Negative damages, on the other hand, is a form of compensation for the losses suffered by the injured party due to termination of the contract and not being able to form a contract as a result of the faulty actions of the other party. Negative damage refers to losses suffered by the injured party in relation to the reliance of the validity of the contract. Negative damages include expenses such as but not limited to: paid tax duties with regard to the contract, travel expenses and notary expenses.

Penalty Clauses and the Contractual Liability

The purpose of the penalty clauses is to protect an obligee from non-performance or improper performance of the obligator as with the contractual liability. In contractual liability, the injured party has to prove losses suffered. However, existence of a penalty clause does not require such proof. If the injuries suffered by the injured party exceeds the penalty amount stipulated in the contract, the injured party may claim for damages for the exceeding amount on the basis of contractual liability. The injured party, unlike the penalty clause, has to prove the existence of such injury and the fault of the obligator. Injured may not claim both penalty and negative damages as the contract is terminated or not valid.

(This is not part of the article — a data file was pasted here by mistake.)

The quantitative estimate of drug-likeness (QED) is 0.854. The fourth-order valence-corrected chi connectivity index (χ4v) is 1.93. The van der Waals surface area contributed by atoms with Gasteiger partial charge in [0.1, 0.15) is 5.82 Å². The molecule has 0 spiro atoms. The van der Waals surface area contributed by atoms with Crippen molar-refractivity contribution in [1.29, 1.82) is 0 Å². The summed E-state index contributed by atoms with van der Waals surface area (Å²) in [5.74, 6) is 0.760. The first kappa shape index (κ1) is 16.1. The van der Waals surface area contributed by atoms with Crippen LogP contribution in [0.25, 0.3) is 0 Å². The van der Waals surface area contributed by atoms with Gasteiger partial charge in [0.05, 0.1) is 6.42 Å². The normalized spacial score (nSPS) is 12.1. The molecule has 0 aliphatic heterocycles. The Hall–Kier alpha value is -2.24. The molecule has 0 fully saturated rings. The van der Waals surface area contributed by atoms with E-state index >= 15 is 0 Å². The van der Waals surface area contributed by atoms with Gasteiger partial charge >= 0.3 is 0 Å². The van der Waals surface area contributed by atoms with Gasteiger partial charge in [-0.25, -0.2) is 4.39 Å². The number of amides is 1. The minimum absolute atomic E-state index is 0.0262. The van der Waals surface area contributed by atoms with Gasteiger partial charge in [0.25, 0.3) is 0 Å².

Limitation of Contractual Liability

As per the TCO, limitation of liability of contractual liability is possible. However, it is only possible to limited liability for slight negligence. It is not possible to limit the liability arising existence of gross negligence and willful misconduct. If a contractual liability is considered as a tortious act, a limitation of liability for such act or acts is also valid for tortious act (except for willful misconduct and gross negligence) in as per the dominant opinion of the Turkish legal doctrine.[1]

Tortious Acts and Contractual Liability

Breach of contract may also be in form of a tortious act. As a result, the injured party would have two options to pursue against the person who commits such tortious act/obligator. Injured party may claim damages in accordance with the tortious act provisions or contractual liability provisions of the TCO. Contractual liability provisions may be more advantageous for the injured party unlike the general rule has to prove its faultlessness.

TCO stipulated both mandatory and supplementary provisions regarding contractual liability. Parties should carefully consider them during the drafting process. Knowing what may be claimed or not be claimed regarding damages may help both parties for the dispute at hand before the litigation stage. Being familiar with contractual liability provisions would more likely result in equitable resolution for both parties to a contract.